“Big data” is ubiquitous, but if the legal considerations regarding the collection and use of such data get overlooked, there will be significant consequences for everyone involved. This video surveys the general legal landscape surrounding big data. It describes the legal considerations associated with handling personal information, nonpersonal information, and deidentified data (i.e., is it anonymous? is there an ability to re-identify?). It looks at how unfair and deceptive trade practice laws apply to big data. It identifies some laws that often surprise organizations: federal statutes like the Fair Credit Reporting Act, Equal Credit Opportunity Act, Child’s Online Privacy Protection Act, and others that trigger when working with big data. And it explains the ways data practices are reviewed by the Federal Trade Commission, State Attorneys General, private litigants, and various global legal entities.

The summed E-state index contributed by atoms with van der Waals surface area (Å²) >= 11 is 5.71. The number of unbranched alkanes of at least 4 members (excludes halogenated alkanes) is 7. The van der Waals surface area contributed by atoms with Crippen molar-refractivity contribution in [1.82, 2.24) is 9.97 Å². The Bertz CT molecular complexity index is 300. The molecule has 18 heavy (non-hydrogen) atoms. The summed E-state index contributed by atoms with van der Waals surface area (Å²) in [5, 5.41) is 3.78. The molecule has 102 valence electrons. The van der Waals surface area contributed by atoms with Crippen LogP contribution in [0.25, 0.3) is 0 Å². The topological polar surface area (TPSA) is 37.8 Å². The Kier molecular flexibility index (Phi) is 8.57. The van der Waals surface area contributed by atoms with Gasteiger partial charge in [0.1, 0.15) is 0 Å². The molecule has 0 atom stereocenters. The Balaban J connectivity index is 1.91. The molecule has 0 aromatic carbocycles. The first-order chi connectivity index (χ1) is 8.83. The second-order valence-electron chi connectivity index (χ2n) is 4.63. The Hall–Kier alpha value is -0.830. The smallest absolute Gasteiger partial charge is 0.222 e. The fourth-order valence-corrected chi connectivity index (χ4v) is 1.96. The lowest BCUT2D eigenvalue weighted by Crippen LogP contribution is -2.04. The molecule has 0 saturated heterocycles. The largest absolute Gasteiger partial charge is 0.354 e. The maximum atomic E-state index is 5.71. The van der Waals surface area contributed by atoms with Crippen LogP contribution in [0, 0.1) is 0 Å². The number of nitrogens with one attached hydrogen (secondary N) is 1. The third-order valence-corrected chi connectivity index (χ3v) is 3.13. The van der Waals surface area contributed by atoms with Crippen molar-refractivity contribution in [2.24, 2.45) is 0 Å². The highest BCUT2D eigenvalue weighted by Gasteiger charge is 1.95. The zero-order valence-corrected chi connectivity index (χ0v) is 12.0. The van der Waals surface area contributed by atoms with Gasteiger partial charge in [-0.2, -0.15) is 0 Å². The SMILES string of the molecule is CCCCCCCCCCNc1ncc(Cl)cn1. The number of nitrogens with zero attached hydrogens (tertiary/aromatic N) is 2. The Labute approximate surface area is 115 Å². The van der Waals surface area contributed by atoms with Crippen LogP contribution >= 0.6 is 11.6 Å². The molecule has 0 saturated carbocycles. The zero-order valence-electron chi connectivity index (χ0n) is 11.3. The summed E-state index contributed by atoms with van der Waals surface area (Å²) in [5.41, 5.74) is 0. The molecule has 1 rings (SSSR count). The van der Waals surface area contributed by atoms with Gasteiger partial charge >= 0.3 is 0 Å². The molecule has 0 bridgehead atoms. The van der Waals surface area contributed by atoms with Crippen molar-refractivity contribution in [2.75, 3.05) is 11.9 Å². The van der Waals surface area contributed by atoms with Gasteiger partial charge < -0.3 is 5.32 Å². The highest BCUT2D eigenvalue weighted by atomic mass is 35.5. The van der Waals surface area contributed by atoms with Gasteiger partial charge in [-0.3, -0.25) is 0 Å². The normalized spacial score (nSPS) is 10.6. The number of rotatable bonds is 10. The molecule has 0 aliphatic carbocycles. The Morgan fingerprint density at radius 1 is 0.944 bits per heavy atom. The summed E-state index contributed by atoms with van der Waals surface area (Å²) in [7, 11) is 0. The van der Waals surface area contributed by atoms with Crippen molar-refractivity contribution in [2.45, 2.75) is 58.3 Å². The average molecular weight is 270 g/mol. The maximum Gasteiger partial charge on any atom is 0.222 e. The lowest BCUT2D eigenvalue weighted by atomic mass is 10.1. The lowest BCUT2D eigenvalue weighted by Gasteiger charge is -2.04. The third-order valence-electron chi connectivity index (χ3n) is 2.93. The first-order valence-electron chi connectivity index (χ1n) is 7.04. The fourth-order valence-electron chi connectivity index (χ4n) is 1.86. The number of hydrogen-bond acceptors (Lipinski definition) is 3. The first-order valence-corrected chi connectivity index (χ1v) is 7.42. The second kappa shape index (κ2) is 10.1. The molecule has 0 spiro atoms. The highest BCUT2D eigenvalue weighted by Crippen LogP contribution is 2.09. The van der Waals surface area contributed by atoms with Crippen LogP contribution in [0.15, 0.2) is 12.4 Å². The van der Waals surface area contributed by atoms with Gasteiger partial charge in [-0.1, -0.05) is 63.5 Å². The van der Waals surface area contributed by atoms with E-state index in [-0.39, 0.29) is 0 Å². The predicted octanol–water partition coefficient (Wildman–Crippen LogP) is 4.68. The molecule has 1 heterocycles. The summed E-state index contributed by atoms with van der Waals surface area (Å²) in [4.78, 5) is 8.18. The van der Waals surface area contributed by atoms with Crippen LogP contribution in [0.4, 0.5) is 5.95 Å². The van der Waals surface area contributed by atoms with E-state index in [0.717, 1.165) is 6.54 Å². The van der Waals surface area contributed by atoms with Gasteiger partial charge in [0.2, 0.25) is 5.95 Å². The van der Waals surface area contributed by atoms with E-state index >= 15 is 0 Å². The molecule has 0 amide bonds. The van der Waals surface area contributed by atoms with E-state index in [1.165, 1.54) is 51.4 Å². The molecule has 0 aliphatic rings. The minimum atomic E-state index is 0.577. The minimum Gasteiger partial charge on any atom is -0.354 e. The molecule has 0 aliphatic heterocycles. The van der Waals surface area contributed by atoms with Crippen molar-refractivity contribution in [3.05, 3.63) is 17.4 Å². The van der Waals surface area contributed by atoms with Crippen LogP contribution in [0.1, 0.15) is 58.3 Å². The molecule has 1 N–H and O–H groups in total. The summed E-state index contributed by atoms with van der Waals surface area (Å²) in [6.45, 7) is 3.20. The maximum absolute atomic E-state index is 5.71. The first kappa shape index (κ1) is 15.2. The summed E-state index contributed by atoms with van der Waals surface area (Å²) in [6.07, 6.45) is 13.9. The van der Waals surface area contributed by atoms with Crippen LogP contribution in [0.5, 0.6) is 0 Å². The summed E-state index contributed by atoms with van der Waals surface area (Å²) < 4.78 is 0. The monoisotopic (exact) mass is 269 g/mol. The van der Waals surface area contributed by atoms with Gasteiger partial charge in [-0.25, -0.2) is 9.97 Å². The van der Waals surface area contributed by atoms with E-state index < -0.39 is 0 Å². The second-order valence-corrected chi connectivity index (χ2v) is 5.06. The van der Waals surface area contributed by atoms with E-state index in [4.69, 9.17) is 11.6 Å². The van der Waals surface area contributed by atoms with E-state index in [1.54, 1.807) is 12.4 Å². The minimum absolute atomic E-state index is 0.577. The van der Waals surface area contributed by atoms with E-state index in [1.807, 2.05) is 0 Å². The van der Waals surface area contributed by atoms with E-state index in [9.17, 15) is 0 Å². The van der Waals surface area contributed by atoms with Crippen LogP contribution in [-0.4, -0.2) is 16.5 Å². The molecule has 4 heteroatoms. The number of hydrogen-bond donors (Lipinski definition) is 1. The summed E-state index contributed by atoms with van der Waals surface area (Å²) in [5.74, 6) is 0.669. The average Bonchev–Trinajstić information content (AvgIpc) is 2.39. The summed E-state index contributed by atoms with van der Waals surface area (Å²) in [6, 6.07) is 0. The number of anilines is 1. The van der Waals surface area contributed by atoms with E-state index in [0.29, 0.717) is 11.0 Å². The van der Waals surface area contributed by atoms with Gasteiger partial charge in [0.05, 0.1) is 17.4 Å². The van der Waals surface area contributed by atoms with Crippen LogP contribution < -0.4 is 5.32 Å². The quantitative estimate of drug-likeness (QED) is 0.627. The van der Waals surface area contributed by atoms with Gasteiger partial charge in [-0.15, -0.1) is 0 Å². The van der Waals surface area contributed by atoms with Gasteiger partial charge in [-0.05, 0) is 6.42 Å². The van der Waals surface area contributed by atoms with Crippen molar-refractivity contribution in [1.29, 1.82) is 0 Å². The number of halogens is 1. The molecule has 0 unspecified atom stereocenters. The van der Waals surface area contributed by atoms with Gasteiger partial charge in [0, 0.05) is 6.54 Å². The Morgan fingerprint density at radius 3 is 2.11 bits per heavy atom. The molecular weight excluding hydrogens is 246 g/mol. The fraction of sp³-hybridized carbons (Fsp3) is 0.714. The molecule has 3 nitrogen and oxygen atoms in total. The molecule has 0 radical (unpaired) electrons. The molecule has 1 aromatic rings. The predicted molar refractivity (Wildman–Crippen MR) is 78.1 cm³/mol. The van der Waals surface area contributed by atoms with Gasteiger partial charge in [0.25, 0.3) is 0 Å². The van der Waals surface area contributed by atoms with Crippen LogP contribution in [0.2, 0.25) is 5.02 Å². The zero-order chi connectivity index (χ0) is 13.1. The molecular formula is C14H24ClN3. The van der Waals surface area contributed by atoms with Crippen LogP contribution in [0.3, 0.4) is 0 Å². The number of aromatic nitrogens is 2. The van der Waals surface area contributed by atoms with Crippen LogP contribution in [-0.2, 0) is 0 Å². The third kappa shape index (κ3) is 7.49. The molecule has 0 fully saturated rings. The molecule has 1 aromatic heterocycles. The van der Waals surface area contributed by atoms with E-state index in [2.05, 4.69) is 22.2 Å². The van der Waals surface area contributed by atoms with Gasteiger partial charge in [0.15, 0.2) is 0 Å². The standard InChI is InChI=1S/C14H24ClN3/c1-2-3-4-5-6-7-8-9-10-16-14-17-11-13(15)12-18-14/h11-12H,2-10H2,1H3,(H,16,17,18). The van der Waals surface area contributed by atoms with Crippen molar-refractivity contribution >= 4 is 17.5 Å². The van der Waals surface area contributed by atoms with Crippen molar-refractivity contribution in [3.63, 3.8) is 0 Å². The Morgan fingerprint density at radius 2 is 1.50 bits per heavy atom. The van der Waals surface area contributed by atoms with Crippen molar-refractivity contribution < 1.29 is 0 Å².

Alysa Z. Hutnik is a partner in the Advertising & Marketing and Privacy & Information Security practices at Kelley Drye & Warren LLP in Washington, DC. Alysa is editor-in-chief of the American Bar Association (ABA) Data Security Handbook, the past chair of the ABA's Privacy and Information Security Committee, and a frequent presenter on big data legal issues at O'Reilly Media's Strata + Hadoop data conferences.